Khat may not be as commonly abused compared to other stimulant drugs but it is used by a lot of people because it contains psychoactive chemical ingredients like cathine and cathinone. Even though Khat is classified as a Schedule I drug and the Federal Government considers the use of Khat illegal, that doesn't stop users from obtaining the drug.
There may be as many as ten million people in the world that chew khat but according to NIDA, khat "has been used for centuries as part of an established cultural tradition" in the Arabian Peninsula (southwestern part) and in East Africa.
Individuals that have used khat for a long time can experience many different adverse effects which include decayed teeth, periodontal disease, constipation, ulcers, and stomach inflammation. Long term use of khat also poses an increased risk of gastrointestinal tumors, irregular heartbeat, a decrease in blood flow, and heart attack due to blocked blood flow to the heart.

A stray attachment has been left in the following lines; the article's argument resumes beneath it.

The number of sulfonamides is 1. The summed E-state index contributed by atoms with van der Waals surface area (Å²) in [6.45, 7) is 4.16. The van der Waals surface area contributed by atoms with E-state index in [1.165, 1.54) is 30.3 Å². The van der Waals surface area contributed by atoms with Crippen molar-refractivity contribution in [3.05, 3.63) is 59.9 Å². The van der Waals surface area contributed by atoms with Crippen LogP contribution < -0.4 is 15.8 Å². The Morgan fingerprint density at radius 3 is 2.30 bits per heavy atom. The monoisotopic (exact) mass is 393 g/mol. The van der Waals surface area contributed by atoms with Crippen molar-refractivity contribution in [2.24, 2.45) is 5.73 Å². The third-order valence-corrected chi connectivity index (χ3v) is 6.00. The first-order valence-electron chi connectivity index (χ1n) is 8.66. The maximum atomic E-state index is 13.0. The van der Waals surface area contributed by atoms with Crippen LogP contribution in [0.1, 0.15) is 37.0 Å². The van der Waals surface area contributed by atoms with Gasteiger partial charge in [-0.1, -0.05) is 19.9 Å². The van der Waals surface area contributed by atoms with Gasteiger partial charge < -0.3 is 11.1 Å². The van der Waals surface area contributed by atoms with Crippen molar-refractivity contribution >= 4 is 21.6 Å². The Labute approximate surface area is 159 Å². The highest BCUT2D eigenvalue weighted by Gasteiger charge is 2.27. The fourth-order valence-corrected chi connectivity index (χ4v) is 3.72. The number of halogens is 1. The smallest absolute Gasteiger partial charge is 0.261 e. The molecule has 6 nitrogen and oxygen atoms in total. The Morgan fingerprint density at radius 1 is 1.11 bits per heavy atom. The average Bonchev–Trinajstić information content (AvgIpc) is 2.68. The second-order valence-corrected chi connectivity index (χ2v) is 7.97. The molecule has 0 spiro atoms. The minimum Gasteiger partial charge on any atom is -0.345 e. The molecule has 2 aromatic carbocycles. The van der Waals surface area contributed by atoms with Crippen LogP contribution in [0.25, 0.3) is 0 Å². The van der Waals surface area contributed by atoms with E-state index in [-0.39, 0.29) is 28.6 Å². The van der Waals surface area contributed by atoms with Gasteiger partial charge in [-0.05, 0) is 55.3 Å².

When khat leaves are chewed the user experiences feelings of euphoria and may feel mentally alert and aroused. These feelings may last as little as 90 minutes but could last for as long as twenty four hours. After the state of euphoria has passed, khat users may have problems with sleep, feel irritable and depressed and experience a loss of appetite.
Because khat is illegal in the United States, U.S. Customs and Border Protection officers are diligent in intercepting all illicit drugs before they can be transported, sold and used in the U.S. Recently on December 21st, 214 pounds of khat was seized at Dulles International Airport that was shipped from Doha, Qatar according to CBP.gov.
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